I don’t mean to get personal, but what did you eat for breakfast today? I’ll bet some of you can’t remember, some would rather not say and some may have skipped this all-important meal altogether. The reason I ask is because what you eat for breakfast is critical to jump-starting your metabolism, boosting your energy and staving off cravings for what I call the “quick-fix” foods–doughnuts, candy bars, bagels, muffins, etc.
I like to give my clients a breakfast experiment that I learned at The Institute for Integrative Nutrition in New York City a few years ago. Every day for a week they try a different kind of breakfast and note how they feel and when they get hungry again. By the end of the week, they have gained a new awareness of which foods support their energy and which foods make them crash and burn.
It’s the sugar highs and lows that seem to cause problems for most of us, though. If we start our day with a cup of coffee and boxed cereal, for example, that caffeine and sugar combination sends us out the door full of energy. On a typical work day at about 10 a.m. we find our energy lagging and start seeking our first pick-me-up. It’s usually another cup of coffee and something sweet to get that blood sugar rising fast, since it just dipped into the danger zone.
We get the boost we needed from that quick-fix and do all right until lunch. The taste for sugar is going strong at this point, so it doesn’t take much to be persuaded to go to a fast-food restaurant for a heavy dose of more fat, salt and sugar in the way of chicken nuggets, fries or a burger. We may even have decided to be “good” and opted for the salad–if only the dressing weren’t loaded with fat, salt and sugar, too!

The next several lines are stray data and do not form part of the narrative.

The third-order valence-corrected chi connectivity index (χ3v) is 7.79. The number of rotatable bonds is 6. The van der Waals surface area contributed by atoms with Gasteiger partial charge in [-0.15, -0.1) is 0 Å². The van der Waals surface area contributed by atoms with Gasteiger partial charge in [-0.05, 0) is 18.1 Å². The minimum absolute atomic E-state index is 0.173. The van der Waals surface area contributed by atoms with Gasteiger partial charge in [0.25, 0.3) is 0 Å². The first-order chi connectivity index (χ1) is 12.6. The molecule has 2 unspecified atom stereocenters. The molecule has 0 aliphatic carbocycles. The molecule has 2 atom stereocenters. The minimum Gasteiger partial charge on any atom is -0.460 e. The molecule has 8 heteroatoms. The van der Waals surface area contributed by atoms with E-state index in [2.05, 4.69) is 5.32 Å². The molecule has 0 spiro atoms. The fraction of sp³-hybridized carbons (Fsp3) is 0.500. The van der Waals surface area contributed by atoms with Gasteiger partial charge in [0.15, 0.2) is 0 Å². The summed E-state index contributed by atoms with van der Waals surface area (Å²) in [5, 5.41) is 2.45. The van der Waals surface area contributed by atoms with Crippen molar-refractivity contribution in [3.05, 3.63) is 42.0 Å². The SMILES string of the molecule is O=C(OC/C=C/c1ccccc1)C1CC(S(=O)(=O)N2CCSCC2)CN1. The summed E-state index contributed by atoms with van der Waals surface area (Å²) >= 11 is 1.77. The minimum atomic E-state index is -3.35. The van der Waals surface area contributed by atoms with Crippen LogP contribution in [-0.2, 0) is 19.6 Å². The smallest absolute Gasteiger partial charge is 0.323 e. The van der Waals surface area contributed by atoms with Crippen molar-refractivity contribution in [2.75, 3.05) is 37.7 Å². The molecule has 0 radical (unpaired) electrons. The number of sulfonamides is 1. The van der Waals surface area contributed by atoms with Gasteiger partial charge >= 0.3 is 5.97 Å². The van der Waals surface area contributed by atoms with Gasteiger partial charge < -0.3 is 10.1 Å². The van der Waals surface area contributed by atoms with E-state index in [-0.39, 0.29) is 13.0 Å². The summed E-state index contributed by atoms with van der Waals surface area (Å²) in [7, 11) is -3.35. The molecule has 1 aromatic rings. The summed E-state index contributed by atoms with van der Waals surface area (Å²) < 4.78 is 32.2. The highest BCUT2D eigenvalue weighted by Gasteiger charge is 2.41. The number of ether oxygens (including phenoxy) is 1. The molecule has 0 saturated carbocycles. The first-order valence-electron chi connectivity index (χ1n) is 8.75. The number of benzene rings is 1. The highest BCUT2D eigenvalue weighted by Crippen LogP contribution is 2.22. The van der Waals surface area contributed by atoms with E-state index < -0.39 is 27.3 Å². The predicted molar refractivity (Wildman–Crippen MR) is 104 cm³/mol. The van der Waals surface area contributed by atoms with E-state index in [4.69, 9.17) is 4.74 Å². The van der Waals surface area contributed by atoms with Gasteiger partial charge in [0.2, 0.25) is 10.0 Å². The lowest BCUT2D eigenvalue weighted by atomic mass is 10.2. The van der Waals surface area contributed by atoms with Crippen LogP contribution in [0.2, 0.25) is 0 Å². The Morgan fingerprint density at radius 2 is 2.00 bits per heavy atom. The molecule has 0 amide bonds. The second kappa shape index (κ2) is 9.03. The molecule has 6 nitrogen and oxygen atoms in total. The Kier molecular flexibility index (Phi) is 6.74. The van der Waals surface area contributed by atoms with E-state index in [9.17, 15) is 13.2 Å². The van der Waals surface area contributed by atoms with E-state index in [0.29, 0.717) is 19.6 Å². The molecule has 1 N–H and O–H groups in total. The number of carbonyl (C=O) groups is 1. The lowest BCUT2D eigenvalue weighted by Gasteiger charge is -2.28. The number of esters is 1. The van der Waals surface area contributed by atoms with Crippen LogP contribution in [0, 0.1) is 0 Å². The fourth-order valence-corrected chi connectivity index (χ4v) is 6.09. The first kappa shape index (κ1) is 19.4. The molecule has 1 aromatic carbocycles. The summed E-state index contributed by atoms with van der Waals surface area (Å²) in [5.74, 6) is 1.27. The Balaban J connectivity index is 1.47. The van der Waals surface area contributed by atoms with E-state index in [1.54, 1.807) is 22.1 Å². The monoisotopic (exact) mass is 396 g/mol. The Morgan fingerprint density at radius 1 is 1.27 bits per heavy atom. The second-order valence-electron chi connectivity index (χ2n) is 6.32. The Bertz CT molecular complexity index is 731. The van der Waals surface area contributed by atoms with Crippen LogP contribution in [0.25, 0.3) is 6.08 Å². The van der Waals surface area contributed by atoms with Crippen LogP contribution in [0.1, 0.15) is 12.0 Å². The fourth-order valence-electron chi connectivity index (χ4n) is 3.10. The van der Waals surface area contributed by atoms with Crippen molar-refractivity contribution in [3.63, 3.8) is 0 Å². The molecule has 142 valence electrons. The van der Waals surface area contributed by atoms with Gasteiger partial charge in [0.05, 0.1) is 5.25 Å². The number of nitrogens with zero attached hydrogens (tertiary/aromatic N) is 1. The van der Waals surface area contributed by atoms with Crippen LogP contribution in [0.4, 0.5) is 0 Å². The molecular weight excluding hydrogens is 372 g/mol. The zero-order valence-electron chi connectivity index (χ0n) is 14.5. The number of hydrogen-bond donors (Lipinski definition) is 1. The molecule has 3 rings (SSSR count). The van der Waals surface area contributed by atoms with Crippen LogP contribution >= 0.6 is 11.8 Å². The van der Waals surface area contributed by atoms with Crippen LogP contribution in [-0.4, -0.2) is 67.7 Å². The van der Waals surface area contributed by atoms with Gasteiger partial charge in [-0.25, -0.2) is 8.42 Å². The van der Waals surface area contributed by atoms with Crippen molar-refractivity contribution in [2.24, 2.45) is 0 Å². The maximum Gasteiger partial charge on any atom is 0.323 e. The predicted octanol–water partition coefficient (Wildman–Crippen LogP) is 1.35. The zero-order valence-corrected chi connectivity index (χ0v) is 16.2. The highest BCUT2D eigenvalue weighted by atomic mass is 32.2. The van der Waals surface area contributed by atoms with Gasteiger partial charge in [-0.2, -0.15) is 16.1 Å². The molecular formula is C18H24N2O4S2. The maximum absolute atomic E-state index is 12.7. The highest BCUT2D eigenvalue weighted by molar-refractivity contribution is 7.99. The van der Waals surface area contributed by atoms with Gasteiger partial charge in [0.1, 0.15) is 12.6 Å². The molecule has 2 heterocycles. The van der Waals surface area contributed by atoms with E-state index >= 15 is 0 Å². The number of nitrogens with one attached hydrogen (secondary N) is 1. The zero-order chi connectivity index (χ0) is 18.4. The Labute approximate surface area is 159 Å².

All’s well in our body’s energy department until around 3 p.m., when we need another quick-fix food. This time a candy bar is in order. Since there are all sorts of “healthy” bars available today, we can convince ourselves that the raisins, nuts and seeds make all that sugar, salt and fat okay. Up goes the blood sugar again–just in time to keep us out of the danger zone.
Dinner may be a bit late, since we have an extra report to get out or the kids to pick up at soccer practice or just need a little R & R with some cheese and crackers and a glass of wine. In any case, we feel rushed when we do start cooking and rely on whatever short-cuts we can use to get the meal together fast. A box of pasta with cheese sauce or frozen veggies in their own special sauce make the fast food tastier. (They threw more fat, salt and sugar in the sauce, so we wouldn’t notice that it otherwise tastes like cardboard). We defrost some chicken breasts in the microwave and voila! Dinner is served.
The cravings are in full force a couple of hours later when the TV is blaring and every few minutes we see a food or pharmaceutical commercial. We just can’t resist a few cookies from the cookie jar or that pint of ice cream in the freezer. We guiltily slink off to bed, thinking we’ll do better tomorrow.
I know once you’re on this blood sugar roller coaster it’s not easy to get off. That’s where a healthy breakfast comes in. Starting your day with a low-glycemic/high fiber smoothie is a great place to begin. Blend fresh or frozen berries, maca, ground flaxseed and protein powder, plus a little agave nectar or yacon syrup if you need it for sweetness, water and add some ice to make it thick and rich. (I throw in a fresh-from-the-farm egg every now and then for protein). It keeps me energized and satisfied all morning; plus, without the caffeine, there is no drop in energy to drive me toward the mid-morning muffins.
It’s one meal and one change that can make all the difference if you want to feel and look better. The rewards are great, too. No more mood swings, fatigue, extra pounds, acne, or a host of other symptoms and conditions brought on by the sweet stuff. Besides, when the new you starts getting compliments, success never tasted so sweet!